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Kennebec sailing canoe,,any info appreciated

Discussion in 'Wood and Canvas' started by John Maderic, Nov 7, 2013.

  1. Benson Gray

    Benson Gray Canoe History Enthusiast Staff Member

    The Kennebec records for serial numbers 22159 and 22559 both show 12 foot long canoes so it probably isn't one of those. My guess is that you have the Kennebec canoe with serial number 22659. This is a 17 foot long Kennebec model shown on pages 138 and 139 of volume four in the Kennebec ledgers. It was planked by Vigue on March 12th, 1937. The sponsons type B were added by F. Roy on the same day. The canvas covering and first filler coat were applied by Thib. on March 20th, 1937. Mansell added the second filler coat and rails on the July 3rd, 1937. The "F 22" (Function number 22 or the keel?) and "F24" (Function number 24 or the thwarts?) were completed by Thib. on July 10th, 1937. The original color was "Sp." which may indicate that it was a special design. It shipped on July 14th, 1937 to location 37-237. This location is probably an order number but we don't currently have enough information to identify it.

    The scans of these build records can be found by following the links at the attached thumbnail images below. These original Kennebec records are reproduced through the courtesy of the Maine State Museum.

    The microfilms and scans of these records were created with substantial grants from the Wooden Canoe Heritage Association (WCHA). I hope that you will join or renew your membership to the WCHA so that services like this can continue. See http://www.wcha.org/wcha/ to learn more about the WCHA and http://store.wcha.org/WCHA-New-Membership.html to join.

    It is also possible that you could have another number or manufacturer if this description doesn't match your canoe. Feel free to reply here if you have any other questions.

    Benson
     

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    Last edited: Mar 16, 2014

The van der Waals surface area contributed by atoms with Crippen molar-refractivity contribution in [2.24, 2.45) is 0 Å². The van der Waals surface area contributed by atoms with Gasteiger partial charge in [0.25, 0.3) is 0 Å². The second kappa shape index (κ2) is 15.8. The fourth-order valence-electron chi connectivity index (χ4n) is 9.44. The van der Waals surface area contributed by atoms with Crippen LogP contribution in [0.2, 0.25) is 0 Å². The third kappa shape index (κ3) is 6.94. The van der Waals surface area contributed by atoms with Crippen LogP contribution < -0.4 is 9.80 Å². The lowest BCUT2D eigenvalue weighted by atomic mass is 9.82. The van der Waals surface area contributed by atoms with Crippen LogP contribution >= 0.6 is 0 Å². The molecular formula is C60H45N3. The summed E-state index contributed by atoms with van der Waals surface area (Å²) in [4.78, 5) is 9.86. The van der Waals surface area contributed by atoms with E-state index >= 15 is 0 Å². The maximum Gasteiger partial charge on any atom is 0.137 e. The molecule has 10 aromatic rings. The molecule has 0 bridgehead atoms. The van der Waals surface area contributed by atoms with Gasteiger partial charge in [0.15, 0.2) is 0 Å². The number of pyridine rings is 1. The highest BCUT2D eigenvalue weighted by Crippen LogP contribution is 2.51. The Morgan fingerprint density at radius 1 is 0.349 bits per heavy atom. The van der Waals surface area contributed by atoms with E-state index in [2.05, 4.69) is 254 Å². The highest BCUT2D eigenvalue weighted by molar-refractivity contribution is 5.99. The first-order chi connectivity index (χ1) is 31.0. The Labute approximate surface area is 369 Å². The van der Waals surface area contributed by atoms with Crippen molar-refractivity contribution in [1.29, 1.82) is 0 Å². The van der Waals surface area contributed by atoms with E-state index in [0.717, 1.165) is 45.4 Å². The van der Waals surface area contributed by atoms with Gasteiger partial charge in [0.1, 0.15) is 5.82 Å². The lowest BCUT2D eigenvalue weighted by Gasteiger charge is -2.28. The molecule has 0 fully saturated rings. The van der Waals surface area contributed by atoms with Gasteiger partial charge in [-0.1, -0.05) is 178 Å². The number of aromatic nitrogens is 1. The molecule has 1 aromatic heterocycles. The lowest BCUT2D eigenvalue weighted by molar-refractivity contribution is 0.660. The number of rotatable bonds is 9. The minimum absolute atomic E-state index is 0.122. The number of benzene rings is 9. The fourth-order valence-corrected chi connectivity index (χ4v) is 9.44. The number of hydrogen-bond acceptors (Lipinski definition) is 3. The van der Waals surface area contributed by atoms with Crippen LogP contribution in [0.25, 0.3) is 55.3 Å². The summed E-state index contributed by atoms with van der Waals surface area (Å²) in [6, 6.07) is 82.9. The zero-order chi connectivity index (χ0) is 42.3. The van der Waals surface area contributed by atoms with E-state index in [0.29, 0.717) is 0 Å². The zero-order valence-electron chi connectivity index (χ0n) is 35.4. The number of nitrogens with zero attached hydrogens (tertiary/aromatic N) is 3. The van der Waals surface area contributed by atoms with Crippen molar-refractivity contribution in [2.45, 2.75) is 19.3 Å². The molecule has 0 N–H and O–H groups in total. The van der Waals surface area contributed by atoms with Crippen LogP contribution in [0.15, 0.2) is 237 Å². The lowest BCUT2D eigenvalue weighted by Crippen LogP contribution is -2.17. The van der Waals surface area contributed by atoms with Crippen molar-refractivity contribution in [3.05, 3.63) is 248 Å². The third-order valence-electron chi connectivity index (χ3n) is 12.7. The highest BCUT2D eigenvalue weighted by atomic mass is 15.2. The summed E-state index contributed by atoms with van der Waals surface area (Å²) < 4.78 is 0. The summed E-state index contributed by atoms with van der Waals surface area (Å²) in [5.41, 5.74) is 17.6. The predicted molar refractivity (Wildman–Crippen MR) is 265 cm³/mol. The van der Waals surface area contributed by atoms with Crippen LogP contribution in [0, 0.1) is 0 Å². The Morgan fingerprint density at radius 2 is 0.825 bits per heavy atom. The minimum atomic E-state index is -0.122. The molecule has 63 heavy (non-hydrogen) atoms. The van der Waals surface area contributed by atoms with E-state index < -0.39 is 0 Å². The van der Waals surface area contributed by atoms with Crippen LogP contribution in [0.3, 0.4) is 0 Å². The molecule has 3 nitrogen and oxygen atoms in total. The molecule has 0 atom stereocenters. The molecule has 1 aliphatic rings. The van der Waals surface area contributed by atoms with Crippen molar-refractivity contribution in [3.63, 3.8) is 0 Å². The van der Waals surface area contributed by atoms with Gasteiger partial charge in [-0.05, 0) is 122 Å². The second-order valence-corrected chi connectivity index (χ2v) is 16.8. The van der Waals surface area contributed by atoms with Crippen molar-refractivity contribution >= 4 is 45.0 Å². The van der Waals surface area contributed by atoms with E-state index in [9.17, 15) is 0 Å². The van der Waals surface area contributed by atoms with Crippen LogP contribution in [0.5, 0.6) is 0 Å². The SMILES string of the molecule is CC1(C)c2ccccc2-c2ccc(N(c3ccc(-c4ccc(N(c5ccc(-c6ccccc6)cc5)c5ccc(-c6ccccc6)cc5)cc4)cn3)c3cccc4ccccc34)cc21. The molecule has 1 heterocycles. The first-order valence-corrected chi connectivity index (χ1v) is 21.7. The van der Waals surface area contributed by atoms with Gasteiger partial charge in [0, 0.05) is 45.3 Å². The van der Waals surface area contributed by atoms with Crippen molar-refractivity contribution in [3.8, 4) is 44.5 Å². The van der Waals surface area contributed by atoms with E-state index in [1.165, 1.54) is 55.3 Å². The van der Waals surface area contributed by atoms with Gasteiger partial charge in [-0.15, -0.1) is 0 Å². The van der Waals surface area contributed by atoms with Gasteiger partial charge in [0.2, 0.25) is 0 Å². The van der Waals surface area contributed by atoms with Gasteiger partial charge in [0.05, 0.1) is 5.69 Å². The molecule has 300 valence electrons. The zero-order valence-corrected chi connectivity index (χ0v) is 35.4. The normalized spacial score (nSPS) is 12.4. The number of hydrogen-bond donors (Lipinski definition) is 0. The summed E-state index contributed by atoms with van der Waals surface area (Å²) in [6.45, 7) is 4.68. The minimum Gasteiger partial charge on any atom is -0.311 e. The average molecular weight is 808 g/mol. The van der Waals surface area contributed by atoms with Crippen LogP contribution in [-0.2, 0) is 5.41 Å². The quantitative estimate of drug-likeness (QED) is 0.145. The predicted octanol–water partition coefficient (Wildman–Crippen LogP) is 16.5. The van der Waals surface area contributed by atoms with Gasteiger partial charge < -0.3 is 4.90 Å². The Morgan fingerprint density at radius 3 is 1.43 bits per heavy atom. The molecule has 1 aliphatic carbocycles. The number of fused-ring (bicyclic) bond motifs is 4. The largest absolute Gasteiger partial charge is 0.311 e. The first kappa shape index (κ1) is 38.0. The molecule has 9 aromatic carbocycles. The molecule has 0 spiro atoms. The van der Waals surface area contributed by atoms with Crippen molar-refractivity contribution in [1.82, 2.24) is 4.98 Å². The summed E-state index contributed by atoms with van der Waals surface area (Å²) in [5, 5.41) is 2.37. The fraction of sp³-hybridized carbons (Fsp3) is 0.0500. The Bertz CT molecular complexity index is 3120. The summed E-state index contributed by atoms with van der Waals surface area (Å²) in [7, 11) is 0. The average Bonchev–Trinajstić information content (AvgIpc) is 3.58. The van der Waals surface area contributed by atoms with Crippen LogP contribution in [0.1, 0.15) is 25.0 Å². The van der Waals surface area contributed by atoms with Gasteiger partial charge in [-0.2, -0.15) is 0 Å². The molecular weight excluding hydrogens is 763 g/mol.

2. OP
    OP
    John Maderic

    John Maderic Enthusiastic about Wooden Canoes

    Thank you so much Benson. Late last week I removed the cap pieces that run from the stem down past the cowlings and also the outwales. Alot of care had to be taken as I found the nails really hold in that Mahogany. I worked my way slowly down each side with assorted prybars, block and hammer, and cut the nails with a hacksaw blade held by hand. This being my first restoration, the only advice I can offer others new at this is a lot of patience. Yesterday and today I used a full gallon of stripper and have given @ ten feet of the canoe two coats; removed with a plastic scraper. Then a nylon scrub brush and bronze wool with the TSP. I've stayed clear of the ends so far as to still do more documentation of the serial numbers. All the knowledge used was learned here from the forum members. You can read a lot about things, but theres nothing quite like the experience of doing it. Im trying to get far enough along on this canoe to put together a list of screws and nails, canvas, etc., to get an order in to one of the builders listed here to do this canoe and also my Otca. I'm just so thankful for the shared information and knowledge shared here by others who had to painstaking learn most of it themselves on their own. Just to see the builders on here offering so much information,,,thats like calling the garage and having them tell you how to fix your car. Thank you ladies and gentlemen.
     
  3. OP
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    John Maderic

    John Maderic Enthusiastic about Wooden Canoes

    I had finally joined membership and received my first new issue of Wooden Canoe : February's issue. I've proudly handed out three of the four 'membership flyers' that were enclosed. I'm # 10384. I've had old copies from a previous member who moved and kind of retired from restoring canoes, but can now look forward to the new copies. I had contacted Chapter One , and as replied by Al Sienkiewicz: as it appears the western NY Chapter is the closest. Due to the distance to them, I didn't join the chapter as I wouldn't be able to make it to many of their gatherings. I've joked with one member that for now, I'm just a satellite paragraph. I have every intention of making at least several days of this summers Assembly at Paul Smiths.College
     
  4. Kathryn Klos

    Kathryn Klos squirrel whisperer

    Welcome, John! It will be good to meet you this summer at Paul Smith's.

    Kathy